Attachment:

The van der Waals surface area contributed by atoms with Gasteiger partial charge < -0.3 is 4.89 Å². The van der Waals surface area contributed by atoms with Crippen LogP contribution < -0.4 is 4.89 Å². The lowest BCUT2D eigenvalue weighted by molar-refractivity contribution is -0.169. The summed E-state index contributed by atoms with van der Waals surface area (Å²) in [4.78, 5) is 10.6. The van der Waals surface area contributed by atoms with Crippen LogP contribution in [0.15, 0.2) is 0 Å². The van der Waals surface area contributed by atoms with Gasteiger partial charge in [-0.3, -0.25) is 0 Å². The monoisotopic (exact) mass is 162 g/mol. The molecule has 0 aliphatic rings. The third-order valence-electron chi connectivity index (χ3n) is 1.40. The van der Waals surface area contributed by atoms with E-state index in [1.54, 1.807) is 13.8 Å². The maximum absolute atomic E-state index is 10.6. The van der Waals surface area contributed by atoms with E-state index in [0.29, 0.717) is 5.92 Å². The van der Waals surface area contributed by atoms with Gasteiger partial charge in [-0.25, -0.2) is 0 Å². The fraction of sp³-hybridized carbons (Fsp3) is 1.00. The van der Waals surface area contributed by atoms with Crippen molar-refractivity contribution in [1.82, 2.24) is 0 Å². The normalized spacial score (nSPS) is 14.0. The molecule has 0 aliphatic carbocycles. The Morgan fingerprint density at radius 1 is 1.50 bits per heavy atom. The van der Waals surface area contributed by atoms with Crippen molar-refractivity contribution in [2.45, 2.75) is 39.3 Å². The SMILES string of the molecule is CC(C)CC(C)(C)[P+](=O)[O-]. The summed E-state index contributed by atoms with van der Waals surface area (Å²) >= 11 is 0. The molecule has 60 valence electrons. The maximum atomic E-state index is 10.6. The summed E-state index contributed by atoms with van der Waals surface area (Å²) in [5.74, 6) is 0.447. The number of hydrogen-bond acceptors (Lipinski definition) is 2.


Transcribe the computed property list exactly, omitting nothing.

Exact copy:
The van der Waals surface area contributed by atoms with Gasteiger partial charge < -0.3 is 4.89 Å². The van der Waals surface area contributed by atoms with Crippen LogP contribution < -0.4 is 4.89 Å². The lowest BCUT2D eigenvalue weighted by molar-refractivity contribution is -0.169. The summed E-state index contributed by atoms with van der Waals surface area (Å²) in [4.78, 5) is 10.6. The van der Waals surface area contributed by atoms with Crippen LogP contribution in [0.15, 0.2) is 0 Å². The van der Waals surface area contributed by atoms with Gasteiger partial charge in [-0.3, -0.25) is 0 Å². The monoisotopic (exact) mass is 162 g/mol. The molecule has 0 aliphatic rings. The third-order valence-electron chi connectivity index (χ3n) is 1.40. The van der Waals surface area contributed by atoms with E-state index in [1.54, 1.807) is 13.8 Å². The maximum absolute atomic E-state index is 10.6. The van der Waals surface area contributed by atoms with E-state index in [0.29, 0.717) is 5.92 Å². The van der Waals surface area contributed by atoms with Gasteiger partial charge in [-0.25, -0.2) is 0 Å². The fraction of sp³-hybridized carbons (Fsp3) is 1.00. The van der Waals surface area contributed by atoms with Crippen molar-refractivity contribution in [1.82, 2.24) is 0 Å². The normalized spacial score (nSPS) is 14.0. The molecule has 0 aliphatic carbocycles. The Morgan fingerprint density at radius 1 is 1.50 bits per heavy atom. The van der Waals surface area contributed by atoms with Crippen molar-refractivity contribution in [2.45, 2.75) is 39.3 Å². The SMILES string of the molecule is CC(C)CC(C)(C)[P+](=O)[O-]. The summed E-state index contributed by atoms with van der Waals surface area (Å²) >= 11 is 0. The molecule has 60 valence electrons. The maximum atomic E-state index is 10.6. The summed E-state index contributed by atoms with van der Waals surface area (Å²) in [5.74, 6) is 0.447. The number of hydrogen-bond acceptors (Lipinski definition) is 2.